This pigeon is listed as Endangered because it occupies a very small range, which is suffering severe habitat loss, degradation and fragmentation, such that continuing population declines are likely. In 2008 and 2009 it was recorded from several new locations, thus the species is likely to qualify for downlisting in the near future.
Sibley, C. G.; Monroe, B. L. 1990. Distribution and taxonomy of birds of the world. Yale University Press, New Haven, USA.
Distribution and populationDucula cineracea
39-45 cm. Large, dark, arboreal pigeon. Head and neck bluish-grey, becoming darker slate-grey on upperparts, more mauve on breast and buffy on belly. Reddish skin around eye, blackish bill. Similar spp. Pink-headed Imperial-pigeon D. rosacea is green on upperparts, paler pinkish on head and underparts and has chestnut undertail-coverts. White-throated Pigeon Columba vitiensis metallica (common on Gunung Mutis and surprisingly similar from below) is distinguished by its even darker plumage with purple and green gloss, particularly on upperparts. Voice A loud and unmistakeable short, rapid, quavering series of deep, muffled hu notes and deep disyllabic hoo-hoo call.
is endemic to Timor-Leste
West Timor and Wetar, Nusa Tenggara, Indonesia
(BirdLife International 2001). It is locally common, but presumed to be declining as available habitat continues to shrink. Recent observations have revealed a stable population on Gunung Mutis in West Timor. It was recently described as frequent in coffee plantations in the Ermera area of Timor-Leste, although little time has yet been spent surveying at appropriate altitudes for this mostly montane species (Trainor et al.
. The species was also recorded during surveys of Mt. Mundo Perdido, Timor-Leste, in 2009 (BirdLife International 2009). The population on Wetar may account for a very high proportion of the global population (Trainor et al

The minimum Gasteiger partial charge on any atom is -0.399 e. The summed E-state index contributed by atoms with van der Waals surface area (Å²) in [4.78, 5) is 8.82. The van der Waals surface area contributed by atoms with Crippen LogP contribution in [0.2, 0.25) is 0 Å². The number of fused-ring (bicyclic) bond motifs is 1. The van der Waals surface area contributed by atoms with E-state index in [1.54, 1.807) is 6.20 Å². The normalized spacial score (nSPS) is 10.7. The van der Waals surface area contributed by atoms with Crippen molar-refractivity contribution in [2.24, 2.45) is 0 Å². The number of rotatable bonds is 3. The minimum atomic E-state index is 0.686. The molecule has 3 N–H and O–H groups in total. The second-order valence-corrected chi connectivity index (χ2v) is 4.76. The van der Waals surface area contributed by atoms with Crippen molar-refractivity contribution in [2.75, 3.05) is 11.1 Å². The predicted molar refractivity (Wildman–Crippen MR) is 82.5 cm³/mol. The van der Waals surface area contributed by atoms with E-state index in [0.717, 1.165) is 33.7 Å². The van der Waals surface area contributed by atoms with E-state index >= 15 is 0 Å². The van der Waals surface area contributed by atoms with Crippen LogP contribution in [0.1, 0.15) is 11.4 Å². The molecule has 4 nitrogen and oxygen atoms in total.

. 2009a,b), which has been crudely estimated at perhaps 10,000-20,000 birds (Trainor et al
. 2009a).Population justification
The species is at least locally common, with a population of perhaps 1,000 individuals at one site with c.20 km2
of suitable habitat in East Timor (C. Trainor in litt.
2007). On Wetar, densities of 5-15 birds/ha have been recorded in gallery forest in Naumatang gorge at 100-200 m, and the island appears to support a very high proportion of the global population. Overall, the total population has been crudely estimated at perhaps 10,000-20,000 birds, thus it is placed in the band 10,000-19,999 individuals. This equates to 6,667-13,333 mature individuals, rounded here to 6,000-15,000 mature individuals.Trend justification
A moderate and on-going decline in this species's population size is suspected owing to hunting and continuing forest loss.Ecology
It is presumably resident, perhaps making local altitudinal movements, in montane forest and monsoon woodland. It appears to occur between 600 m and 2,200 m on the island of Timor, whilst on Wetar the species has been recorded from sea-level to 930 m, being more frequent at higher elevations (Trainor et al
. 2009a,b). It is reportedly common in native eucalyptus forest. On Wetar, the species has been seen most commonly in the canopy, but also occasionally in the mid-storey, 10-12 m above the ground (Trainor et al
. 2009a,b). It has been observed to feed in Canarium
and nutmeg Myristica
trees. On Wetar, a stick nest was found 2.8 m above the ground in a low tree in a forested gulley in October 2008 (Trainor et al